The arrests were made following an FIR lodged by BJP MP Maheish Girri.
New Delhi: Jawaharlal Nehru University (JNU) has been on a boil in 2016. Three students belonging to Left organisations, including the JNU Students’ Union president Kanhaiya Kumar, were arrested in February on charges of sedition for allegedly leading the infamous on-campus rally to commemorate the hanging of 2001 Parliament attack convict Afzal Guru, were slogans calling for India’s “dismemberment” were allegedly raised.
Videos of the February 9 event circulating on TV and social media showed some of the participants of the event chanting slogans long popular among separatists of the Kashmir Valley.
The arrests were made following an FIR lodged by BJP MP Maheish Girri. Soon, the atmosphere in university became politically charged as the backlash grew over the government’s decision to use the colonial-era law against students. Congress vice-president Rahul Gandhi and CPI(M) general secretary Sitaram Yechury addressed a public meeting at the JNU administrative block against the arrest of Mr Kumar on February 12.
RSS’ student wing Akhil Bharatiya Vidyarthi Parishad (ABVP), then a minority in the Left-dominated JNU Students’ Union (JNUSU), launched a scathing campaign against the “anti-national” slogans raised during the February 9 event. But a more hostile response was seen in the Patiala House courts premises where a group of lawyers and BJP MLA O.P. Sharma were involved in a clash with JNU students.
In response, the protests led by the left-wing organisations and rights activists grew more vehement and frequent. Besides sit-in protests, JNU protesters organised a lecture series on nationalism at the administrative block, which houses vice-chancellor’s office. The newly-appointed V-C M. Jagadesh Kumar has been the target of student union’s criticism for being an “RSS agent”.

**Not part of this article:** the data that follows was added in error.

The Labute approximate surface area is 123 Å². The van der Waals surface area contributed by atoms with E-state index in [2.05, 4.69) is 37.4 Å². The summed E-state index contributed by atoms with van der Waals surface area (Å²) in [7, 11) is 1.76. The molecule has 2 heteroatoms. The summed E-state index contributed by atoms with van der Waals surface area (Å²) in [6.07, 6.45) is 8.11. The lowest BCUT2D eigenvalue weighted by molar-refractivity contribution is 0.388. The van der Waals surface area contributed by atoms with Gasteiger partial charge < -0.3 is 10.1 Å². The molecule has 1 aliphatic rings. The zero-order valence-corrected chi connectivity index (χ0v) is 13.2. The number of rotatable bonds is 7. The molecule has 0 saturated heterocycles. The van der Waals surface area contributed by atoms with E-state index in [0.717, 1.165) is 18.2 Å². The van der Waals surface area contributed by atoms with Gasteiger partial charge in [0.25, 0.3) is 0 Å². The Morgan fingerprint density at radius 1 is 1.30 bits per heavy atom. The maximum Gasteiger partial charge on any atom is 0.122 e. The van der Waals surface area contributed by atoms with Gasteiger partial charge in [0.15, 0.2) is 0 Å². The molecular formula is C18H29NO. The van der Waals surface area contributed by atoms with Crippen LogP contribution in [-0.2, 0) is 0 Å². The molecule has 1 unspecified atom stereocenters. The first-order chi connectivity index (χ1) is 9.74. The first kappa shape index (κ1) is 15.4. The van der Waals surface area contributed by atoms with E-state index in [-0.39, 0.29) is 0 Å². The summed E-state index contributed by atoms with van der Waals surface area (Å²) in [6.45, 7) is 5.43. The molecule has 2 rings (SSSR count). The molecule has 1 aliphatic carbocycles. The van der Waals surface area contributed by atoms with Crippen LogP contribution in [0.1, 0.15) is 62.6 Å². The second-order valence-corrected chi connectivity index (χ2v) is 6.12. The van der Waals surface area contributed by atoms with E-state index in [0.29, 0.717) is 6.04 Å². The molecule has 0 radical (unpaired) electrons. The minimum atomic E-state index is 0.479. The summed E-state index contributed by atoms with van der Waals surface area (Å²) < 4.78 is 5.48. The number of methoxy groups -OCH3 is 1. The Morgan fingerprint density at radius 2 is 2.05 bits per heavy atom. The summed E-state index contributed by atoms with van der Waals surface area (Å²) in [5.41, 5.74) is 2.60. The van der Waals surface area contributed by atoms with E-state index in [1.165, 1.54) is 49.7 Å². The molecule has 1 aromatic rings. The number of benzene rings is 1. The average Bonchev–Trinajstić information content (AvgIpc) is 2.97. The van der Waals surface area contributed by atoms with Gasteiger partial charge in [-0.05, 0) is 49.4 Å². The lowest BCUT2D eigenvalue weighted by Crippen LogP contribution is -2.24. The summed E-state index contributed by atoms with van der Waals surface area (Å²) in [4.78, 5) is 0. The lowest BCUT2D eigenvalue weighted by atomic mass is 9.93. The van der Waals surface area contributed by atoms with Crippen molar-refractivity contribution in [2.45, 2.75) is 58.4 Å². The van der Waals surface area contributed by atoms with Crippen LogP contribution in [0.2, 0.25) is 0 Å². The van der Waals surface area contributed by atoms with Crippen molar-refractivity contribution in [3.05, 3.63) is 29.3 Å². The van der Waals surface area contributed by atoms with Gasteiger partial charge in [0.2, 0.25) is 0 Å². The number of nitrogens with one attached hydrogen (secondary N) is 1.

Mr Kumar was granted 6 months interim bail on March 2 and after returning to the campus he launched a blitzkrieg against the BJP-led Union government and said he wants “azadi in India”. Despite a growing support for the JNUSU president, the JNU administration slapped varied punishment ranging from rustication and financial penalty on 21 students. Three students faced rustication, while a fine of Rs 10,000 was imposed on the former JNUSU president.
Before getting embroiled in the sedition row, the JNUSU led a campaign demanding “justice for Vemula”. A 26-year-old Dalit PhD scholar of Hyderabad Central University, Rohith Vemula, emerged as a symbol of pro-Kanhaiya Kumar protests and anti-government agitation. “Afzal Guru is not my not my icon, Rohith Vemula is,” Mr Kumar had said in his fiery speech after spending 23 days in jail. In a keenly- contested JNUSU polls in September, a Left alliance made a clean sweep, reducing the ABVP from one seat to zero in the four-member central panel. With the Left continuing its dominance, the confrontations between students’ union and the university administration has intensified.
JNU has also hit the headlines over the disappearance of Najeeb Ahmad, arrest of Ph.D. student and All India Students’ Association activist Anmol Ratan on rape charges and effigy burning of PM Narendra Modi, BJP president Amit Shah on Dussehra.
In fact, the year is ending with JNU suspending eight students for disrupted an academic council meeting last week.